1. In very large bowl, with wire whisk (or with an electric mixer), beat brown sugar, cream, and molasses until sugar lumps dissolve and mixture is smooth. In medium bowl, combine flour, baking soda, and ginger. With spoon, stir flour mixture into cream mixture in 3 additions until dough is too stiff to stir, then knead with hands until flour is incorporated and dough is smooth.
2. Divide dough into 4 equal portions; flatten each into a disk to speed chilling. Wrap each disk well with plastic wrap and refrigerate at least 4 hours or overnight, until dough is firm enough to roll.
3. Grease and flour large cookie sheets (17-inch by 14-inch/43x36cm)
4. Roll out dough, 1 disk at a time on each cookie sheet to about 3/16-inch thickness. (Placing 3/16-inch dowels or rulers on either side of dough to use as a guide will help roll dough to uniform thickness.)
5. Trim excess dough from cookie sheet; wrap and reserve in refrigerator. Chill rolled dough on cookie sheet in refrigerator or freezer at least 10 minutes or until firm enough to cut easily.
6. Preheat oven to 300 degrees F (149C)
7. Use chilled rolled dough, floured poster board patterns, and sharp paring knife to cut all house pieces on cookie sheet, making sure to leave at least 1 1/4 inches between pieces because dough will expand slightly during baking. Wrap and reserve trimmings in refrigerator. Combine and use trimmings as necessary to complete house and other decorative pieces. Cut and bake large pieces and small pieces separately.
8. Chill for 10 minutes before baking if the dough seems really soft after you cut it. This will discourage too much spreading/warping of the shapes you cut.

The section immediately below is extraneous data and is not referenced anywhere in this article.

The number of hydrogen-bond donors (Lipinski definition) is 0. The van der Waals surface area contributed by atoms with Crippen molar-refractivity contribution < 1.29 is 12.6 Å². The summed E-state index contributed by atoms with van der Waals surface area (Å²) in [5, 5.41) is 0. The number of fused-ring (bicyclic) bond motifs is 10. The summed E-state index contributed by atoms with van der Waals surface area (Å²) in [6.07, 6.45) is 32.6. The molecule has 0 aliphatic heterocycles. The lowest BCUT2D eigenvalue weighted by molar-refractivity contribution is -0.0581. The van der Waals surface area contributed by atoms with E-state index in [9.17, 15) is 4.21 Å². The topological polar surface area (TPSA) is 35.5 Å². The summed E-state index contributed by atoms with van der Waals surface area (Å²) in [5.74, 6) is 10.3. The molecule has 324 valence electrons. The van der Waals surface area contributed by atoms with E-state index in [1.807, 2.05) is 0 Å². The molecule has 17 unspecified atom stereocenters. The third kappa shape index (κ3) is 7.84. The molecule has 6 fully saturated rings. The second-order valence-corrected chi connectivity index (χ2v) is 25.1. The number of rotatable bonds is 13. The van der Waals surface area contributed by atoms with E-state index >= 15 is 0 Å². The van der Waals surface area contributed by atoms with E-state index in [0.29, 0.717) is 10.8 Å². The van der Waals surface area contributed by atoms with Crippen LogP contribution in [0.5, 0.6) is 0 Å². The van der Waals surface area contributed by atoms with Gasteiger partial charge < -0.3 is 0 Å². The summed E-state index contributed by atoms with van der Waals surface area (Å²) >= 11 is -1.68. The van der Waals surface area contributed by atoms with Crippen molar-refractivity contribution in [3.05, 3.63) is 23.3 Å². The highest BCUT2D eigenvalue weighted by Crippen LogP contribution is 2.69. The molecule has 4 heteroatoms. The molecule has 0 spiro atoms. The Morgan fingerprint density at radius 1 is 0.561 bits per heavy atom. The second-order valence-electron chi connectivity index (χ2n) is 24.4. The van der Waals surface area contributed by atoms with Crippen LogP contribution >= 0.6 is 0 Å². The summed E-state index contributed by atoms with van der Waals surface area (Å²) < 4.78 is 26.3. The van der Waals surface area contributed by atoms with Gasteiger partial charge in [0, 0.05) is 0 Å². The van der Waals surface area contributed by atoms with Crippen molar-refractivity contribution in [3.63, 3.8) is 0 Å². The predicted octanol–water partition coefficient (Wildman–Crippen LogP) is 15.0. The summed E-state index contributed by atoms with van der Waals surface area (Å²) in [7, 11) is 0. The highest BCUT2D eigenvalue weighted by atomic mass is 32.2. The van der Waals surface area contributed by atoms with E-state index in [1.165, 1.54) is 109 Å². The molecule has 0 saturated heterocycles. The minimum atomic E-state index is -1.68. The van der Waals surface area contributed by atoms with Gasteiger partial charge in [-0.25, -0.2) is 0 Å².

9. Bake 25 to 30 minutes, until pieces are firm to the touch. Do not overbake; pieces will be too crisp to trim to proper size.
10. Remove cookie sheet from oven. While house pieces are still warm, place poster-board patterns on top and use them as guides to trim shapes to match if necessary. Cool pieces completely before attempting to assemble the house.
I found it tricky to keep the house together and stop it falling apart so tied ribbon around it and propped it up with some tins until the next morning when it could stand alone.
1 large egg white
3 cups (330g) powdered sugar
1 teaspoon white vinegar
1 teaspoon almond extract
Beat all ingredients until smooth, adding the powdered sugar gradually to get the desired consistency. Pipe on pieces and allow to dry before assembling. If you aren't using it all at once you can keep it in a small bowl, loosely covered with a damp towel for a few hours until ready to use. You may have to beat it slightly to get it an even consistency if the top sets up a bit. Piped on the house, this will set up hard over time.
2 cups (400g) sugar
Place in a small saucepan and heat until just boiling and the sugar dissolves. Dredge or brush the edges of the pieces to glue them together. If the syrup crystallizes, remake it.Here's the link to the template I used:
Thanks to Anna and Y for selecting such a lovely recipe and happy holidays to you all!